A day with talk radio

I had quite a bit of driving to do yesterday, and so wandered the dial on local radio. There seem but a couple of venues left in Denver beyond Christian and music – right-wing talk, and financial talk.

Right-wing talk radio is merely a “look here not there” distraction vehicle. Hosts I listened to are chanting in unison that Obama made a huge blunder in negotiation an arms deal with Iran.  We don’t even know the specifics of that deal, but so what. The radio hosts are merely chumming the waters for sake of political agitation. It keeps listeners married to the two-party system.

If there is a left-wing talk radio circuit around (not in Denver), it serves the same purpose, keeping people focused on bad old Republicans, ignoring really bad old Democrats. Radio is the ideal agitprop forum, and beyond advertising, serves no other purpose.

Please don’t misunderstand – not everyone is wrong about everything on those outlets – it just doesn’t matter. Limbaugh, for instance, talks about how too-easy-to-get student loans are driving up tuition costs. He’s right about that, as I see it, and probably about a lot of stuff. All of these hosts have good points here and there, whether I think they are right or wrong. (I don’t understand everything either.) But their purpose is not to inform, but rather to agitate the audience, to keep them focused on message. Nothing more.

Financial talk is about people with money problems receiving good advice from the various hosts, Clark Howard probably the best. What is most interesting is the low level of financial savvy among callers, how easily they are picked off by hucksters of all stripes. Then, because they don’t read what they sign, they find themselves trapped by a contract.

One caller, for instance, had racked up $45,000 in credit card debt, and wants to get a better deal from the credit card companies. The host rightly informed her that since the companies have her right where they want her, they are not about to negotiate a better deal for her. She walked into her situation with eyes wide shut.

There are several schools of thought on why the American public is both politically and financially illiterate. One is that the schools don’t teach critical thinking skills or basic financial math (as in “annuities,” the beating heart of all finance).

I don’t know about that. I assume that if they do teach it, the kids ain’t learning it. The purpose of Prussian-style mandatory public education is to produce soldiers for the military, workers for the factories, and bureaucrats for the government. Thinking skills are not required for any of that.

Another school of thought was expressed by Alexis de Tocqueville as he toured America in the early 1800s:

When a workman is unceasingly and exclusively engaged in the fabrication of one thing, he ultimately does his work with singular dexterity; but at the same time he loses the general faculty of applying his mind to the direction of the work. He every day becomes more adroit and less industrious; so that it may be said of him, that in proportion as the workman improves the man is degraded. (Democracy in America, 1835)

In other words, we work too hard at our jobs, and not enough on our minds.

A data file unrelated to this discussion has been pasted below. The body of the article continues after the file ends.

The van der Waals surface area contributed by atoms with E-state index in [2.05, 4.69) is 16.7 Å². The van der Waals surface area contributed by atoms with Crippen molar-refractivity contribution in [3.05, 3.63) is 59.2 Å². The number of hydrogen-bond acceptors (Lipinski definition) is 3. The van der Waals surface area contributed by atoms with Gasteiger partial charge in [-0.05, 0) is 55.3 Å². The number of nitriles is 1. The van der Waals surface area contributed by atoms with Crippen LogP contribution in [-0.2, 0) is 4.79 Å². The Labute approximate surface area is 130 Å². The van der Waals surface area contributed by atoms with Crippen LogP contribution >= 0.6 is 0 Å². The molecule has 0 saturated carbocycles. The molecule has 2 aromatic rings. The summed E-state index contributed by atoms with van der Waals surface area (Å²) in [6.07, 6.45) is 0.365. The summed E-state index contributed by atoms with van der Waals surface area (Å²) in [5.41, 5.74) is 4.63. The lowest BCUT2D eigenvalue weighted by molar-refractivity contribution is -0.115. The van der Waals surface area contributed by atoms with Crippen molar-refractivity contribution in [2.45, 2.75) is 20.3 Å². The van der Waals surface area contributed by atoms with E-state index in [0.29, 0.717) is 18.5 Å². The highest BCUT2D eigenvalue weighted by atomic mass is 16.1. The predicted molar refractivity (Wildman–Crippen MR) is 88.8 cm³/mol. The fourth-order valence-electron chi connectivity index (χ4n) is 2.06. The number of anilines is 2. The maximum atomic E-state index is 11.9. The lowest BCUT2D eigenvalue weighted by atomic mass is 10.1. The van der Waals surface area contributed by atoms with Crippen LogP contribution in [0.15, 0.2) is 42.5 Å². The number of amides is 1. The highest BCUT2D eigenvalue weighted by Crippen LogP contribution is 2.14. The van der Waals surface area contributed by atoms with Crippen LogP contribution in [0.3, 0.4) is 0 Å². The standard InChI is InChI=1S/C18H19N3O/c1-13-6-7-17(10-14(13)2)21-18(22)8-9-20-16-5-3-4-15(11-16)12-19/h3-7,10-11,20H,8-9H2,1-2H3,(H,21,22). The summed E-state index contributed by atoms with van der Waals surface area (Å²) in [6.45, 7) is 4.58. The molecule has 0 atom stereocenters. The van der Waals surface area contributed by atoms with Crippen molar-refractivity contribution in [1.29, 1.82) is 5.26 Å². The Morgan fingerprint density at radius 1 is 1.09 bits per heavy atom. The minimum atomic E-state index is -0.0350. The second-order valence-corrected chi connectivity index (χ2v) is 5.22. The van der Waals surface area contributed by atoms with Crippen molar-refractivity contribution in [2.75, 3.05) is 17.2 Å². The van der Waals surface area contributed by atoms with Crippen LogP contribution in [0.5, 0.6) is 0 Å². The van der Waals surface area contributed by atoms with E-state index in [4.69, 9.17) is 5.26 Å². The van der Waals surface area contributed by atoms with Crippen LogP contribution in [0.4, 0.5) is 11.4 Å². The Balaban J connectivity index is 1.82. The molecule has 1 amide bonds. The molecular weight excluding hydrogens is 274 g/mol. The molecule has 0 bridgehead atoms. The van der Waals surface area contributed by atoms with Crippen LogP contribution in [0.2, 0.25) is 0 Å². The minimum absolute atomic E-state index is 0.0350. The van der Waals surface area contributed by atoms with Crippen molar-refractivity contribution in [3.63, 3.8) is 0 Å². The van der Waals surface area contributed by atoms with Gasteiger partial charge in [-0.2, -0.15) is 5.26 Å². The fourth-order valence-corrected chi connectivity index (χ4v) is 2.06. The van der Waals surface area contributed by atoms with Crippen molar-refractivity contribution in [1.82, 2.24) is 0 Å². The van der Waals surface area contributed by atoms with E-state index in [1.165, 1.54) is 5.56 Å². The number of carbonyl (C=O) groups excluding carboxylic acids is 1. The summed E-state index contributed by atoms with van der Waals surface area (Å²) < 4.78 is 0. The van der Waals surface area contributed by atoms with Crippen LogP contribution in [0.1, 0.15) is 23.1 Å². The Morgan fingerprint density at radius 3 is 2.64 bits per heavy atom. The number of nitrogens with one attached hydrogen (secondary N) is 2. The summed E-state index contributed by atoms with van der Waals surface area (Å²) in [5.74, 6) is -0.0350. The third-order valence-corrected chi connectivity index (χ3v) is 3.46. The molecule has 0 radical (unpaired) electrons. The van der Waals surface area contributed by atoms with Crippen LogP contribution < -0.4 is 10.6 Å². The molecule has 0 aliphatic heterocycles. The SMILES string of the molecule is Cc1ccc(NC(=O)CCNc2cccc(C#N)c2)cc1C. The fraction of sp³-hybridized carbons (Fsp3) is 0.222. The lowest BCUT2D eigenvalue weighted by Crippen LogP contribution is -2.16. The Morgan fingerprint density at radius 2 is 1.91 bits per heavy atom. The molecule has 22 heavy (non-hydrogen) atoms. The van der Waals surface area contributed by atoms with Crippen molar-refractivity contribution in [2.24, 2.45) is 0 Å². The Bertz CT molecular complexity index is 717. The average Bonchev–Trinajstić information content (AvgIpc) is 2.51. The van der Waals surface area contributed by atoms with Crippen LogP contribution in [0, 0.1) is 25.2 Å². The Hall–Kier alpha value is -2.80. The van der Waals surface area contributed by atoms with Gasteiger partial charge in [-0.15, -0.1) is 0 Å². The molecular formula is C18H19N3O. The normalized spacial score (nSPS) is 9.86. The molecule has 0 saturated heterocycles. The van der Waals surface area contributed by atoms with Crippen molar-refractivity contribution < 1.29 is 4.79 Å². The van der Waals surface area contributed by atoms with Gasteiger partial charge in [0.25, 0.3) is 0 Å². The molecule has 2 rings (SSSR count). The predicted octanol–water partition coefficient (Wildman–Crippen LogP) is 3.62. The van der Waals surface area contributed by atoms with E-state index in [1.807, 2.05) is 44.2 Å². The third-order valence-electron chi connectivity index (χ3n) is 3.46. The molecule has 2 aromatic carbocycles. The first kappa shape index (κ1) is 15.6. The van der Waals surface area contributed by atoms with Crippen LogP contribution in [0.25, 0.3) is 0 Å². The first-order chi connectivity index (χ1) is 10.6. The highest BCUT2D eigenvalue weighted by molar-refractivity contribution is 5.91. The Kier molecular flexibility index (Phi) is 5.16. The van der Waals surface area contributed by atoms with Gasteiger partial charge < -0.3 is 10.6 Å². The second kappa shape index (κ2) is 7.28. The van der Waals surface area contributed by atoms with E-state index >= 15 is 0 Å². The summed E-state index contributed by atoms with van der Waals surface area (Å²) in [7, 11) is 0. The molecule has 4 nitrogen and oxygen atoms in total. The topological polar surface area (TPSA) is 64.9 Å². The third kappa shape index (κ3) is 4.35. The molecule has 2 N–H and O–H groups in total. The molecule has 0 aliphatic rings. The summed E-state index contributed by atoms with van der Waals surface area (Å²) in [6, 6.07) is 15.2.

__________
PS: Obviously, if kid were taught about annuities in high school, the student loan program would dry up.

About Mark Tokarski

Just a man who likes to read, argue, and occasionally be surprised.
This entry was posted in American wilderness, Talk Radio, Two Party Tyranny. Bookmark the permalink.

5 Responses to A day with talk radio

  1. Big Swede says:

    Leonard Cohen was a brilliant song writer, all around smart guy but like most artists unfamiliar with finances and the ethics of bookkeepers and managers.

    The latter stole his retirement and trusts forcing him to continually preform well into his 80’s.

    Maybe he should have listened to his own words, or was this a statement on our overall stupidity?

    Like

    • There’s an interesting study done by the Dept of Education, 2003 I think, on the American public. I’ve mentioned it before. It is about functional illiteracy. The numbers are disturbing, to say the least. Most interesting, as bad as they are, they take a huge jump as people age. I saw it with my folks. My Mom was sharp all of her life until she stayed home, flipped on TV news, and began to vegetate.

      The study says that only 13% do adults are “proficient,” that is, can perform complex and challenging literacy activities, as in reading a long article with intricate reasoning and draw logical conclusions.

      The question is, does the business community want a literate public? Does the military? The political class?

      http://nces.ed.gov/NAAL/kf_demographics.asp#2

      Like

    • Great song, by the way.

      Like

    • Steve W says:

      Swede, your inability to relate reality in any real sense is striking. It’s true that Leonard Cohen was ripped off by his long time friend and business manager.

      However, it’s also true that many many artists and musicians paint and perform until they die. Not through need of a paycheck, but for love. Just like when they started out being artists and musicians.

      For a guy who has sold hundreds of millions in records. tapes, CD’s and DVDs, 5 million isn’t chicken feed nor is it the end of the world. The personal treachery was far worse than the money being gone.

      But for a guy like you to understand that is probably impossible. You see it completely and only through the lens of the dollar sign.

      Everybody knows that, except for you.

      Like

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